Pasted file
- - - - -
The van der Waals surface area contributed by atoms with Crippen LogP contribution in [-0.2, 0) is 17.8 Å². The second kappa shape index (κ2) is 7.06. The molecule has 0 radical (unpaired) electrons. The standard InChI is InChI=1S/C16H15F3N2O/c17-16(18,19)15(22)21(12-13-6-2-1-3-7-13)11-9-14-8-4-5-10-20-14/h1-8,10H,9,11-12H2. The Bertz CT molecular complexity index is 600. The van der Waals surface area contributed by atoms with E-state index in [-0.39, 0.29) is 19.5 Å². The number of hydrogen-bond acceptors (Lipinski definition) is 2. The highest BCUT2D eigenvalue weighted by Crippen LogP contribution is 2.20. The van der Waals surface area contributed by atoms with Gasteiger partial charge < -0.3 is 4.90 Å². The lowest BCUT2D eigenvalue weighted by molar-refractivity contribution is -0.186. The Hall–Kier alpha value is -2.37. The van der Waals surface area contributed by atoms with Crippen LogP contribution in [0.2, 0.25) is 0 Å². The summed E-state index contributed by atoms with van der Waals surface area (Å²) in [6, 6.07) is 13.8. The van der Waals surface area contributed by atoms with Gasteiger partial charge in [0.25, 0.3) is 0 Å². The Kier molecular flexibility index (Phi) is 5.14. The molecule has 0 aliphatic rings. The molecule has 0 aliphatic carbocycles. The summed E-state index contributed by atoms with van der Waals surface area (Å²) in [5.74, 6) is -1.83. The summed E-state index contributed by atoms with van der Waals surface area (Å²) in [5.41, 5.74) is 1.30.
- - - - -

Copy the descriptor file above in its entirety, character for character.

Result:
The van der Waals surface area contributed by atoms with Crippen LogP contribution in [-0.2, 0) is 17.8 Å². The second kappa shape index (κ2) is 7.06. The molecule has 0 radical (unpaired) electrons. The standard InChI is InChI=1S/C16H15F3N2O/c17-16(18,19)15(22)21(12-13-6-2-1-3-7-13)11-9-14-8-4-5-10-20-14/h1-8,10H,9,11-12H2. The Bertz CT molecular complexity index is 600. The van der Waals surface area contributed by atoms with E-state index in [-0.39, 0.29) is 19.5 Å². The number of hydrogen-bond acceptors (Lipinski definition) is 2. The highest BCUT2D eigenvalue weighted by Crippen LogP contribution is 2.20. The van der Waals surface area contributed by atoms with Gasteiger partial charge < -0.3 is 4.90 Å². The lowest BCUT2D eigenvalue weighted by molar-refractivity contribution is -0.186. The Hall–Kier alpha value is -2.37. The van der Waals surface area contributed by atoms with Crippen LogP contribution in [0.2, 0.25) is 0 Å². The summed E-state index contributed by atoms with van der Waals surface area (Å²) in [6, 6.07) is 13.8. The van der Waals surface area contributed by atoms with Gasteiger partial charge in [0.25, 0.3) is 0 Å². The Kier molecular flexibility index (Phi) is 5.14. The molecule has 0 aliphatic rings. The molecule has 0 aliphatic carbocycles. The summed E-state index contributed by atoms with van der Waals surface area (Å²) in [5.74, 6) is -1.83. The summed E-state index contributed by atoms with van der Waals surface area (Å²) in [5.41, 5.74) is 1.30.